This post summarises my book chapter Hill, J. (2013) Rejecting the weak Asian body: Boys visualising strong masculinities, in Pedagogies, physical culture and visual methods, edited by L. Azzarito and D. Kirk, Routledge.
This chapter explored how Asian boys negotiated dominant and local constructions of masculinities in relation to their own embodied experiences in PE.
PE is a key site where boys learn what a masculine body is and how it relates to ability and status in sporting bodies. The continuing predominance of multi activity sports technique based curricula in PE can be seen as centralising proficient sporting performance. Ability and status tends also to be awarded to particular body shapes and to strength or muscularity. There can be big consequences for boys who do not perform or embody these ideals, which can affect their learning and engagement in PE.
However, the work of Connell has shown that masculinity is not a singular set of characteristics. Boys give different meanings to masculinities on different places; it is a fluid concept. The masculinities that gain dominant status in any space might look different or be related to different body shapes. Not only has sporting status been associates with masculinity, but with whiteness, or at other times blackness, so that Asian and “other” bodies are marginalised. Asian boys might be considered frail and uninterested in PE unless it’s cricket. Among boys’ localised physical cultures, however, they may be able to find ways to construct valued masculinities that relate to their own experiences. As researchers, teacher educators and teachers, can we support alternative and diverse meanings for boys’ positive engagement in PE? How do Asian boys make sense of their own bodies among dominant valuing of strength, muscularity and whiteness?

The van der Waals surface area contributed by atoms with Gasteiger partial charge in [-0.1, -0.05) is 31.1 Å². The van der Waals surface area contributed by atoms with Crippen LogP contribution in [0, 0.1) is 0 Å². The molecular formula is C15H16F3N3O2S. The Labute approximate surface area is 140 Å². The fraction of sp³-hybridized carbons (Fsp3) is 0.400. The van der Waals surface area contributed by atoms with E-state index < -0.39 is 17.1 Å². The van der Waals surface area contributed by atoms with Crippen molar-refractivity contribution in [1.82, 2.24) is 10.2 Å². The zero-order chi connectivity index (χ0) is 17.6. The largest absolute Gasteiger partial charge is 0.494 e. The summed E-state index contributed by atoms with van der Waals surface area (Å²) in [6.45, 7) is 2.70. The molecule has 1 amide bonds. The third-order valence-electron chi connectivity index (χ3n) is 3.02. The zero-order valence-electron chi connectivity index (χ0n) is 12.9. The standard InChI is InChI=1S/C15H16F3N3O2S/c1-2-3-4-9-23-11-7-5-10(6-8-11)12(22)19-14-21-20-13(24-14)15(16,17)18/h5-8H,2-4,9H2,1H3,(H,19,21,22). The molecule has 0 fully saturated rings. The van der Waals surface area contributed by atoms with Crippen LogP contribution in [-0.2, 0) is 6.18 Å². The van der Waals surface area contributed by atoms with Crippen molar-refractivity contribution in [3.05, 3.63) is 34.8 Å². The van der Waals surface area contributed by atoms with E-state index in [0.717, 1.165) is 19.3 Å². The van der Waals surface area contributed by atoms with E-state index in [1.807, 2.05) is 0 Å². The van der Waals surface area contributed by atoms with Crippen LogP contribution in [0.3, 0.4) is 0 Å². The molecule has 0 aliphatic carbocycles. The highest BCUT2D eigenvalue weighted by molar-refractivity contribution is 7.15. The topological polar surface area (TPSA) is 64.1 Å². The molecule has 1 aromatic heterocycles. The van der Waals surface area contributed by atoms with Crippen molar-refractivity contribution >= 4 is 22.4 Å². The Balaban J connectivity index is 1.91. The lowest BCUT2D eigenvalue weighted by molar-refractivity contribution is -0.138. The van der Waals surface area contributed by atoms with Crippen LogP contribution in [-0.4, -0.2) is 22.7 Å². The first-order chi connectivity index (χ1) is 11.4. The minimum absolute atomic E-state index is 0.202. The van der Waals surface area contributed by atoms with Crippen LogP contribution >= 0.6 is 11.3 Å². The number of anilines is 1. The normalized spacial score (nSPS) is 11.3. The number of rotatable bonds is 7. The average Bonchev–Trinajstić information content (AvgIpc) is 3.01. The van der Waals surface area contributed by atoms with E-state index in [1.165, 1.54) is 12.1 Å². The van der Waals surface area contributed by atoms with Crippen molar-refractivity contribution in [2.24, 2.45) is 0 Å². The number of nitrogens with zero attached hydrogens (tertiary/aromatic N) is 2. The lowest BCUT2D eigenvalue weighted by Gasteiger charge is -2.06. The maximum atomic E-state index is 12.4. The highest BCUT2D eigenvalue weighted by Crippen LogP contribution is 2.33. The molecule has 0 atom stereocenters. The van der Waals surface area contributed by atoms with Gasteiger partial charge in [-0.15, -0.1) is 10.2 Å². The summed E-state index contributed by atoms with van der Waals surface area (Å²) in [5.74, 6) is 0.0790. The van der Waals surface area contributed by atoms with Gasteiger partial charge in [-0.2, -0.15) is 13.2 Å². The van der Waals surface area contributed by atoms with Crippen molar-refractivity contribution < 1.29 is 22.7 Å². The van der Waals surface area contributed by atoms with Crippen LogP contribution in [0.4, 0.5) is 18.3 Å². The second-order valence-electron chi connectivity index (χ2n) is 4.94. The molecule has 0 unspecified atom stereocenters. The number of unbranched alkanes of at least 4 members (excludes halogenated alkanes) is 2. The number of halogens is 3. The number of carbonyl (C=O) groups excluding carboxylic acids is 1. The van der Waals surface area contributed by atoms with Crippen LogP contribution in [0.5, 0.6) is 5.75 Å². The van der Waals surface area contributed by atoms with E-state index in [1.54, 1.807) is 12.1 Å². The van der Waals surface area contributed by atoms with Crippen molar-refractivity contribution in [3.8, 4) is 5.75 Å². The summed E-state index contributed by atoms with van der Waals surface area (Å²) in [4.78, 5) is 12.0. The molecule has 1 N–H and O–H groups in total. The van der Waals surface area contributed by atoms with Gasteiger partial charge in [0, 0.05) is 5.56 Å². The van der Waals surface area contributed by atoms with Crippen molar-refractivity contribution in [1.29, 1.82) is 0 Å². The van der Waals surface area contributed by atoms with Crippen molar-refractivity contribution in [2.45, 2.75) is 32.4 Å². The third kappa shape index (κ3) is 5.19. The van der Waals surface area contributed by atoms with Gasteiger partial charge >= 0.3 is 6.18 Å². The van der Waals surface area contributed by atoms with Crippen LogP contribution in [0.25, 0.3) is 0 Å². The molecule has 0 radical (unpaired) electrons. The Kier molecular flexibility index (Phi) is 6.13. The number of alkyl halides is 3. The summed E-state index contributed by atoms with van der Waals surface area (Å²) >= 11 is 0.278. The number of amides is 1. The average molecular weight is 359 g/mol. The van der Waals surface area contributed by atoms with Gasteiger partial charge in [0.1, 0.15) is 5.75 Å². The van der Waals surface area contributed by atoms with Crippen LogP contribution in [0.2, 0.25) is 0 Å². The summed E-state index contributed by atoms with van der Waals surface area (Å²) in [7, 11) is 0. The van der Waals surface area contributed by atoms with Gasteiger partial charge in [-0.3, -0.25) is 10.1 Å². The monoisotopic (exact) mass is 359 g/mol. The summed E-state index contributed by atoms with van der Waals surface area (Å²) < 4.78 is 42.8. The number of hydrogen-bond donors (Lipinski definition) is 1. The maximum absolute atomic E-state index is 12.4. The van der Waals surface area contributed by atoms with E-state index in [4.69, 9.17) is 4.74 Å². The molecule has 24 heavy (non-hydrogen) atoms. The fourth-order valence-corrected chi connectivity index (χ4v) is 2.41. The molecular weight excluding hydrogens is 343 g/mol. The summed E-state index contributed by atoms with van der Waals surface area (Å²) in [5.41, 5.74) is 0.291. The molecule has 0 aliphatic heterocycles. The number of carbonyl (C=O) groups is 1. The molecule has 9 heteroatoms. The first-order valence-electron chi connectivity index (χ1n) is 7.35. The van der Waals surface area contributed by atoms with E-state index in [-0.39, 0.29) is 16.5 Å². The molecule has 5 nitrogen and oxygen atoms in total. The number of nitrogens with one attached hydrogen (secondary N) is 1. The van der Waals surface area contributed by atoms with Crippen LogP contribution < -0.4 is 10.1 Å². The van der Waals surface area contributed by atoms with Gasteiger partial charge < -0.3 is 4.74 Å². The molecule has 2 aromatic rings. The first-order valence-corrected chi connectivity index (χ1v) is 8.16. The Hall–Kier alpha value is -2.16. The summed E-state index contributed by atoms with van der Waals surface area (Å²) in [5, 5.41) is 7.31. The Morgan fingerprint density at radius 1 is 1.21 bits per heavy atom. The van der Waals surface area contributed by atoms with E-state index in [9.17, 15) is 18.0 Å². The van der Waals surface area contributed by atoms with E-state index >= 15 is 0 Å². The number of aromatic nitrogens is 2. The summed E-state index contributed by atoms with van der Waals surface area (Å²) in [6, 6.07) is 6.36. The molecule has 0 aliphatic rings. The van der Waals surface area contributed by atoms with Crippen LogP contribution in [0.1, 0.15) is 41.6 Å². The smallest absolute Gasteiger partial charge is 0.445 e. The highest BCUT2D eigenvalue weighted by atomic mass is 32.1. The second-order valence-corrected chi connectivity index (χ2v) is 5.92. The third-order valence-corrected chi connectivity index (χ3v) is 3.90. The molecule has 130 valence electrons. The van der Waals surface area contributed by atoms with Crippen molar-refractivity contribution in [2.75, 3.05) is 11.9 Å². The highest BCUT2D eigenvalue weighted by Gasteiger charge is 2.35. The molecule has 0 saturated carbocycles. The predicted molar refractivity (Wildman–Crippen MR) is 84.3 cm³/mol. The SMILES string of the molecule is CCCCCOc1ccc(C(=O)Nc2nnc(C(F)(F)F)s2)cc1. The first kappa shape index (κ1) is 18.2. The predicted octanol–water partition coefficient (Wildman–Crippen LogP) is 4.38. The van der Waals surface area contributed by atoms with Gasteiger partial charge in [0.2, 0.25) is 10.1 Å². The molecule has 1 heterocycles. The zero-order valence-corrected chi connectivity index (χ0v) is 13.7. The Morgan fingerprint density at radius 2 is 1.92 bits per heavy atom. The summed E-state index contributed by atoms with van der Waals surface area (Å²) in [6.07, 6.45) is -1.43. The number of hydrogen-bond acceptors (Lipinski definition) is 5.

This chapter uses visual and verbal narratives from four Asian boys, one black boy and one white-Asian boy to explore this. Creating photos in and out of school, the boys pictured valued masculinities as strong muscular bodies, more often than technical competence in sport. The pressure to be muscular or big was felt by some, who related this body shape to ability to scored in football, or to become team captain. The boys who achieved these were, at this school, black or Asian.
Some noted that it was hard for Asian boys to be successful in sports because of institutional racism among, for instance, scouts. They found spaces in which to be successful, spaces that were defined by Asian communities. Boxing was a notable example.
Although the boys said that developing a strong body was important, some were aware that bodies showing signs of fighting were difficult, at the intersections of race and class. It can be hard especially for Asian or black boys to gain employment if they are read as fighters.
There reminded pressure for these boys to embody valued masculinities, but they were able to relate valued masculinities to Asian and black bodies and sport engagement. This may have been because they were in a school with a predominant Asian population. Discourses about boys’ bodies might be recognised by most boys but deployed in different ways. Asian boys’ opportunities to be involved in sport are still mediated by their positions at the margins in broader social contexts. The boundaries of respectable or ideal masculinity intersect with race and class. Strength was still the marker of valued masculinity, but the boys made sense of it in relation to themselves. They resisted notions that Asian boys’ bodies are weak.